Vought says she's even been approached by the University of Utah to replicate the course, and is considering writing a book on her tips for teaching it. Elsewhere, philosophy courses—such as Andy Egan's 4-credit Eating Right: The Ethics of Food Choices and Food Policy at Rutgers University, and Good Food, a course twice offered at Franklin and Marshall College—are often other educational avenues for students interested in delving into the ethical and environmental implications of consuming animal meat.
Meatless Mondays, a nationwide campaign to encourage mindful eating, isn't exactly as it sounds: Animal proteins aren't necessarily prohibited in the dining halls, restaurants, and hospitals involved in the effort. But for one day a week, the dining services involved offer additional vegetarian and vegan options to consumers, in hopes that the promotion encourages them to be more aware of their food choices. Already a staple at about 50 colleges, including the University of Virginia, Syracuse University, and Colby College, the program could see more than a tenfold increase at college campuses this fall. Sodexo, the food provider to about 650 colleges, will offer the program to its institutional clients starting next semester.
"We don't—in any way—want to encourage taking meat off the campus, but it encourages students and professors to think more about what [food] the school provides," says Meatless Monday Program Director Chris Elam. "That encourages a great deal of dialogue, and there's a greater chance for meatless options to pop up on other days of the week."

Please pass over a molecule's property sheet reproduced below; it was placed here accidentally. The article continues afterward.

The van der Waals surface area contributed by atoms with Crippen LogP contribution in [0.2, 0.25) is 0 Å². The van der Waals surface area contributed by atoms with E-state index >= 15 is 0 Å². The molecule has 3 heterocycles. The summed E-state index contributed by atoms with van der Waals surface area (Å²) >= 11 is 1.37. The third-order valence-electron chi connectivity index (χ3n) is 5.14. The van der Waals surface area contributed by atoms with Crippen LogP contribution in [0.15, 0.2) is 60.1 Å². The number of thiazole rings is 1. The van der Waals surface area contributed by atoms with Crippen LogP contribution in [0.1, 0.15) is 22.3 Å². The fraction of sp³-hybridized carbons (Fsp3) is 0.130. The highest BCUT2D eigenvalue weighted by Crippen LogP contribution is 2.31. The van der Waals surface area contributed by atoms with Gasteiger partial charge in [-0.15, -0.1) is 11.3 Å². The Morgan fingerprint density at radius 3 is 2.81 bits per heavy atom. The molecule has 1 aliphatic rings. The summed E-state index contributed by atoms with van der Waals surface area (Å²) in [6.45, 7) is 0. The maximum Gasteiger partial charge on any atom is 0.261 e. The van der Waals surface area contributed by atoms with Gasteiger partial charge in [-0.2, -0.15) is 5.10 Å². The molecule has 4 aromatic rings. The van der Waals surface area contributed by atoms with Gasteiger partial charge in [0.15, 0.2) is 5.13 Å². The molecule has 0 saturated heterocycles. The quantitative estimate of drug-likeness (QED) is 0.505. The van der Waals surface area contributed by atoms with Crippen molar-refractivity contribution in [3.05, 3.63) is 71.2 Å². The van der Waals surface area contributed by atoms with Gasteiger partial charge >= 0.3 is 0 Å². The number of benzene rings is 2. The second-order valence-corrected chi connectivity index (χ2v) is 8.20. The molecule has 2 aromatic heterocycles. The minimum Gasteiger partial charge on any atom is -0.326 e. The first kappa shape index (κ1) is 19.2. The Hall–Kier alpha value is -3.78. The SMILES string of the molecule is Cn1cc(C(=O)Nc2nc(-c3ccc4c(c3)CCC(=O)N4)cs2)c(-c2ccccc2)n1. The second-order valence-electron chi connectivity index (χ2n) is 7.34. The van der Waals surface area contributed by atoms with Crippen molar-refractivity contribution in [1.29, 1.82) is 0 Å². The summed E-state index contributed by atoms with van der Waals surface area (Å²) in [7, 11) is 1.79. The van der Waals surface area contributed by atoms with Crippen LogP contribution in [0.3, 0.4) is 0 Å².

[Consult the U.S. News Best Diets rankings to find the right meal plan for you.]
Some colleges offer students a way to get directly involved in producing the veggies they may later consume. Schools including Warren Wilson College, St. Mary's College of Maryland, and the University of California—Davis run campus farms, where produce grown is often later sold to the dining halls. At St. Mary's, the farm also doubles as a classroom for courses such as Books that Cook, as professors tie gardening experiences into lessons about environmentalism and sustainability.
[See photos of campus farms, vegetarian food choices, and other initiatives.]
Of course, schools don't need to supply their own organic produce to give students a chance to sample local flavor. After Bates College received an anonymous $2.5 million donation several years ago, Director of Dining Services Christine Schwartz pledged to use the money for the benefit of both students and local food producers. With the funds, she buys organic produce from 32 farmers throughout Maine and uses the food in the school's dining area, which includes a new vegan platform for students. Elsewhere in the Northeast, the University of Connecticut's Local Routes program is committed to offering local fruits and vegetables, coffees, teas, and milk.
Dining hall outreach:
In a recent school survey, nearly 30 percent of Goucher College students indicated they were vegetarians, according to Norman Zwagil, campus food provider general manager. And they now likely find a variety of options in the campus dining hall. Before, the school followed code to offer one vegetarian entree per meal, but now about 60 percent of the food sent from food provider Bon Appetit Management Company is vegetarian, he says.
"We went from being compliant with our company's principles to now having many more options because of the number of people who are committed to being vegetarian or vegan," he says. That's important for carnivorous students as well, he notes; just because you eat meat doesn't mean you want to consume it every day, he says.
[Read about other ways dining halls are changing—and how it could affect your tuition.]
If you're unhappy with your school's dining options, don't be afraid to take your concerns to campus dining services personnel, says Westminster College's Vought. "This is the way [students] can use their voice and be active in helping change the policies of colleges," she notes. "When they do, everybody wins."